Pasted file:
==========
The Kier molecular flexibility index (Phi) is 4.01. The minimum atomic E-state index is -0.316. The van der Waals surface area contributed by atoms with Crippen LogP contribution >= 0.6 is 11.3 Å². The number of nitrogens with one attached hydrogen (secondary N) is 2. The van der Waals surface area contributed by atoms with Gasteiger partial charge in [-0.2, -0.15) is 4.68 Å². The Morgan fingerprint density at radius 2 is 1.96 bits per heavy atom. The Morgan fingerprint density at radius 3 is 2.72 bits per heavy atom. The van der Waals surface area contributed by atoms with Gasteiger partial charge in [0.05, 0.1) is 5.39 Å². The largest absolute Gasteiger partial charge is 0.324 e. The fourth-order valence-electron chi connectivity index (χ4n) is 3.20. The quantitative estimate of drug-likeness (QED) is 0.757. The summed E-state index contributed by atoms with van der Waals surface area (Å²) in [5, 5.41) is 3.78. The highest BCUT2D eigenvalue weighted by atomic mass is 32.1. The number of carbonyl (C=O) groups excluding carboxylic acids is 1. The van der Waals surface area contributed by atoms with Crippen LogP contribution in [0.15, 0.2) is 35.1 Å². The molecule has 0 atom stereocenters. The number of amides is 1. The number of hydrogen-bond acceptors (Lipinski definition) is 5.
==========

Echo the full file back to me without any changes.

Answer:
The Kier molecular flexibility index (Phi) is 4.01. The minimum atomic E-state index is -0.316. The van der Waals surface area contributed by atoms with Crippen LogP contribution >= 0.6 is 11.3 Å². The number of nitrogens with one attached hydrogen (secondary N) is 2. The van der Waals surface area contributed by atoms with Gasteiger partial charge in [-0.2, -0.15) is 4.68 Å². The Morgan fingerprint density at radius 2 is 1.96 bits per heavy atom. The Morgan fingerprint density at radius 3 is 2.72 bits per heavy atom. The van der Waals surface area contributed by atoms with Gasteiger partial charge in [0.05, 0.1) is 5.39 Å². The largest absolute Gasteiger partial charge is 0.324 e. The fourth-order valence-electron chi connectivity index (χ4n) is 3.20. The quantitative estimate of drug-likeness (QED) is 0.757. The summed E-state index contributed by atoms with van der Waals surface area (Å²) in [5, 5.41) is 3.78. The highest BCUT2D eigenvalue weighted by atomic mass is 32.1. The number of carbonyl (C=O) groups excluding carboxylic acids is 1. The van der Waals surface area contributed by atoms with Crippen LogP contribution in [0.15, 0.2) is 35.1 Å². The molecule has 0 atom stereocenters. The number of amides is 1. The number of hydrogen-bond acceptors (Lipinski definition) is 5.